The sudden increase in bariatric surgeries in the United States for the last two years has allowed researchers and surgeons on weight loss to study the changes in behavior on a long-term basis of patients who have undergone the procedures to lose weight. Though some of the patients who have undergone bariatric surgeries avoid overeating, they develop other compulsive behavioral patterns that can harm them both mentally and physically.
- The surgeons are of the opinion that general awareness of the problem is necessary for such patients.
Bariatric teams often conduct seminars on the topic to make the patients aware that one addiction can get quickly replaced by another if they are not careful enough. There is always a chance that the bariatric patients may require some guidance on behavior that is related to addiction after undergoing surgery for weight loss. The patient may pick up new addictions like smoking, drinking alcohol, gambling, compulsive buying sprees and others without noticing anything unusual.
- Psychologists believe that new addictions may take hold if the compulsive behavior is not addressed adequately in time.
Psychologists call this phenomenon where one compulsive behavior gets replaced by an entirely new one as addiction transfer. Every patient who has undergone bariatric surgery comes to realize that having a healthy and balanced diet is of utmost importance. They begin to find ways to limit the amount of nutrition they should take in and pick up better eating habits. Though this may look like a significant breakthrough, sometimes patients undergoing the weight loss process can get fooled by the thought that they are now free from the emotional problems that were at the root of their addictions. They might pick up a new habit without giving it a thought in their satisfied and relaxed condition.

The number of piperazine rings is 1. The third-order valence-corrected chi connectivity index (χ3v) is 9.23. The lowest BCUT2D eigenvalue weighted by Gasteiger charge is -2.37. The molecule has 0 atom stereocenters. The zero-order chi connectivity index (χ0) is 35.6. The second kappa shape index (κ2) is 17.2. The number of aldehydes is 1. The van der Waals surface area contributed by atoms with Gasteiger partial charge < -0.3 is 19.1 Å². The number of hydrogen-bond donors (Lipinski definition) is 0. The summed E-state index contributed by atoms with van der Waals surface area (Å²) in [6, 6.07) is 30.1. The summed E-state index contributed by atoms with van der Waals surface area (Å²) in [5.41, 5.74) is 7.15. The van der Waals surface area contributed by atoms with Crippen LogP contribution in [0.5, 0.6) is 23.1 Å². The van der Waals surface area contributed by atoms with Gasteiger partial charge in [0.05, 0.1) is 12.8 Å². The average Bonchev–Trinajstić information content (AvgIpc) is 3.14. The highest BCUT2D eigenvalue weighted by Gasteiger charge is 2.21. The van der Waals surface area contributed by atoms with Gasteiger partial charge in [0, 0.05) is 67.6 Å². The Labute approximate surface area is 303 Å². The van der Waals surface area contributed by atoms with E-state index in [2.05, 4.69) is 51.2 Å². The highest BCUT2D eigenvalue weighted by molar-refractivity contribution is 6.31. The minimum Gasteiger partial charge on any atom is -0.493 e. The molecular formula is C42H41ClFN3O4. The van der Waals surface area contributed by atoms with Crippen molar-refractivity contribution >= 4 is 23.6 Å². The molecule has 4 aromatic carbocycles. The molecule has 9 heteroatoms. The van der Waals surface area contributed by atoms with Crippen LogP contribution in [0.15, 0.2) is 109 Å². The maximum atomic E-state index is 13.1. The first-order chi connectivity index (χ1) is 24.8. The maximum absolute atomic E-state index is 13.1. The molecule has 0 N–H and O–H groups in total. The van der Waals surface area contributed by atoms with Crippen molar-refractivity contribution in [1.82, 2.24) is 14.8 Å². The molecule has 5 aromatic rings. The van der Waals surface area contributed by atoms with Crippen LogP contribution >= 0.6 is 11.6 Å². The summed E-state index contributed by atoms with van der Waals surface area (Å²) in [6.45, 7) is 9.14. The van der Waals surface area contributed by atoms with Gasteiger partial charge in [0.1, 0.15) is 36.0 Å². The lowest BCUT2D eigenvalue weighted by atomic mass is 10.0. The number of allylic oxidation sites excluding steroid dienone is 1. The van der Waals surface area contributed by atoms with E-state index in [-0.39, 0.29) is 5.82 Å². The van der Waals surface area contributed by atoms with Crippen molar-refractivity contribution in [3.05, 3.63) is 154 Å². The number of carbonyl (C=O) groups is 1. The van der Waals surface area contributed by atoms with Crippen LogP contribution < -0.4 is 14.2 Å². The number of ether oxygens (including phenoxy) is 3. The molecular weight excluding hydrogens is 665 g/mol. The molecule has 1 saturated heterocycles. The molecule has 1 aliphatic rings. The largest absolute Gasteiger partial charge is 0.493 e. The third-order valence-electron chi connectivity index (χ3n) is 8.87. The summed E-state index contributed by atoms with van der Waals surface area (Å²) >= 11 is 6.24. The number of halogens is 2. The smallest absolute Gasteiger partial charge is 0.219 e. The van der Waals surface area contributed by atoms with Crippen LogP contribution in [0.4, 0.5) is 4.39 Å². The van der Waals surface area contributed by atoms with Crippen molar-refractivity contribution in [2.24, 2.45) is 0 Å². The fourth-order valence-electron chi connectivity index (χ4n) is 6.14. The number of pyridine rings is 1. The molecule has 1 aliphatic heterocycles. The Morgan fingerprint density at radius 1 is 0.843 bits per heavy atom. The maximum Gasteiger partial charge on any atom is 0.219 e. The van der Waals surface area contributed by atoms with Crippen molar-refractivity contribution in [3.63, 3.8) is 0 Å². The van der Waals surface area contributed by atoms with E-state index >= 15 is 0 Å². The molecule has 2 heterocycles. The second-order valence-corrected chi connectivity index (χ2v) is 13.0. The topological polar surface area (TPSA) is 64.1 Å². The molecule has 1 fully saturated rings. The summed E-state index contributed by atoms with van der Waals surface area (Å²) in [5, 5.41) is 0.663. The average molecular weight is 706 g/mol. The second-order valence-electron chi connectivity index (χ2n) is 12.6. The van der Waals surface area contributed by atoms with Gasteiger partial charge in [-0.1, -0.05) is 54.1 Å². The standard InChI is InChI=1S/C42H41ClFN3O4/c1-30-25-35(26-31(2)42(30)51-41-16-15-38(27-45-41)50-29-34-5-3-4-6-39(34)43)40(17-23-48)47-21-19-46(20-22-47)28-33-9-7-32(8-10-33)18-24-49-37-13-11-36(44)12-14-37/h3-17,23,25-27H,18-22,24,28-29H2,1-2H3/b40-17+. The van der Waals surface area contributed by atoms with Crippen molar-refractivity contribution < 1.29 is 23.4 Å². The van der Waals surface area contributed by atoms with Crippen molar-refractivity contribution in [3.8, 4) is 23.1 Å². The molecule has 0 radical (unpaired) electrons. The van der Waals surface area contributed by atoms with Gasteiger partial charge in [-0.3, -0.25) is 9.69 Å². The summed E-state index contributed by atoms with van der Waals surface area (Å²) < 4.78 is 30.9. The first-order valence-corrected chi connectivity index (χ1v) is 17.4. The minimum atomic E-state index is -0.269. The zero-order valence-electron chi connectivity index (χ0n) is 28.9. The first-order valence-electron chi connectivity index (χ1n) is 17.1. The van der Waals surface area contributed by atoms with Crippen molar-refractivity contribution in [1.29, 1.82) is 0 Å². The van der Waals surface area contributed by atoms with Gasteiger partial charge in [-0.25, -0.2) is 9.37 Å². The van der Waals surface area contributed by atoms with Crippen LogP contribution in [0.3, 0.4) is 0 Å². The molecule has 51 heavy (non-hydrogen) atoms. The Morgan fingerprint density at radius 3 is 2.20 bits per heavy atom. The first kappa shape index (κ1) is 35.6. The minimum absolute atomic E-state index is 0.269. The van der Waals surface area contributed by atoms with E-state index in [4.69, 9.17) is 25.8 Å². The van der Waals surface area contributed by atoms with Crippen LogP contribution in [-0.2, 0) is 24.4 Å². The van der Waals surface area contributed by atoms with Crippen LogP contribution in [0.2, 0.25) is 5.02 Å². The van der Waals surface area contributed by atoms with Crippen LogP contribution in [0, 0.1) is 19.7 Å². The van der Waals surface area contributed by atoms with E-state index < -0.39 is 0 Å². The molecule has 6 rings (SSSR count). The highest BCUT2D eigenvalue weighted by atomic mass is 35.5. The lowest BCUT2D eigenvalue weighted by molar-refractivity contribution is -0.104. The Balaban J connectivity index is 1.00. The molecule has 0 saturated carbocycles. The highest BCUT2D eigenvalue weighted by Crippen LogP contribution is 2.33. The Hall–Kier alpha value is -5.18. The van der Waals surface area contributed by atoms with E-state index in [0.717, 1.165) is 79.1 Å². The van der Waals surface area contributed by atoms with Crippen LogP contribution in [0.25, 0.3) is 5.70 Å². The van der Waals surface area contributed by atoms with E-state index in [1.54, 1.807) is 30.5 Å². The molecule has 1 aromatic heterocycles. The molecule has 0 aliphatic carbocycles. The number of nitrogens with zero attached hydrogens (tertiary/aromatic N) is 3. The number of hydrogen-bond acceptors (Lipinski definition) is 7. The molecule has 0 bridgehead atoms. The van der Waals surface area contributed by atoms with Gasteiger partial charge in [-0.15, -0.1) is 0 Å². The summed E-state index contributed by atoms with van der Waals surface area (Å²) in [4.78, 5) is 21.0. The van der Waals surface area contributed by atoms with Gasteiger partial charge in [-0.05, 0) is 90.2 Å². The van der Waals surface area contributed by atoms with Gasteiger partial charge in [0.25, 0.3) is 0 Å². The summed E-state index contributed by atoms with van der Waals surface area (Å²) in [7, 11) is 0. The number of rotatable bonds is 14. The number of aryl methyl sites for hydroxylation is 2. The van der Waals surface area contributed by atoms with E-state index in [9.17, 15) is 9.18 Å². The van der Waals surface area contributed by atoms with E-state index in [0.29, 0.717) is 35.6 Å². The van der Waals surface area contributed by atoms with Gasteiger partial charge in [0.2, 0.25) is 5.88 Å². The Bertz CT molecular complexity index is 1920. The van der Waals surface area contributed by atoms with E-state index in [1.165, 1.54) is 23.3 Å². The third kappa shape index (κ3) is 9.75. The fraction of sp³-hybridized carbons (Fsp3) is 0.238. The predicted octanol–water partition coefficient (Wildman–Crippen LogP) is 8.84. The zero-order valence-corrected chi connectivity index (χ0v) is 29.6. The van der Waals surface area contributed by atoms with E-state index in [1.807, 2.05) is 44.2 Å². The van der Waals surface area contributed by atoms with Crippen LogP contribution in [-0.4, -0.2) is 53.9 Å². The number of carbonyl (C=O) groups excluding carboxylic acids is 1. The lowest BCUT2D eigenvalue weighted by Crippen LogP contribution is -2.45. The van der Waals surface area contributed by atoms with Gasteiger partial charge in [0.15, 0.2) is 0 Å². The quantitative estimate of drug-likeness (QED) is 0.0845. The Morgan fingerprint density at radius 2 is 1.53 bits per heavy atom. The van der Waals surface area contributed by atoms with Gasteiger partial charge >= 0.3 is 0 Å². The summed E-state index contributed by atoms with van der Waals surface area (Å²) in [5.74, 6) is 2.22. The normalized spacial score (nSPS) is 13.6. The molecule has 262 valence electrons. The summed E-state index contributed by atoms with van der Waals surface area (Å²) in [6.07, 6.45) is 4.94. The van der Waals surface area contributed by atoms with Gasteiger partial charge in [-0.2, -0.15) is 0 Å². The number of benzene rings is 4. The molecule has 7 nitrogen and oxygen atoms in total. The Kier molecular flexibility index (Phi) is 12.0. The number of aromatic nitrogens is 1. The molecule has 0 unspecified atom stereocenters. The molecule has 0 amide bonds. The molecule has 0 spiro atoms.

- Bariatric surgery can never fill the emotional void.
Digging deep to find out the feelings of discomfort and emotional blockages that are responsible for compulsive behavior is never easy. Most addicts feel pleasure and relief temporarily brought about by substance abuse such as taking drugs, smoking, drinking alcohol or even overeating. Bariatric surgery can change eating habits and behavior related to food, but it cannot take care of the emotional problems. It is the job of the patients to find out ways which they can use to handle them. Counseling may sometimes be required to help the patients become aware of the destructive nature of urgent behavioral and emotional problems.
- Alcohol abuse is a threat to bariatric patients.
Alcohol abuse is considered to be a high-risk for every person especially when the person is a bariatric patient. Some of the procedures followed in bariatric surgery can change the way the body handles the metabolism of alcohol, and the patients can become inebriated even after having only a small amount of alcohol. More studies are required to find out the exact role of bariatric surgery in addiction transfer.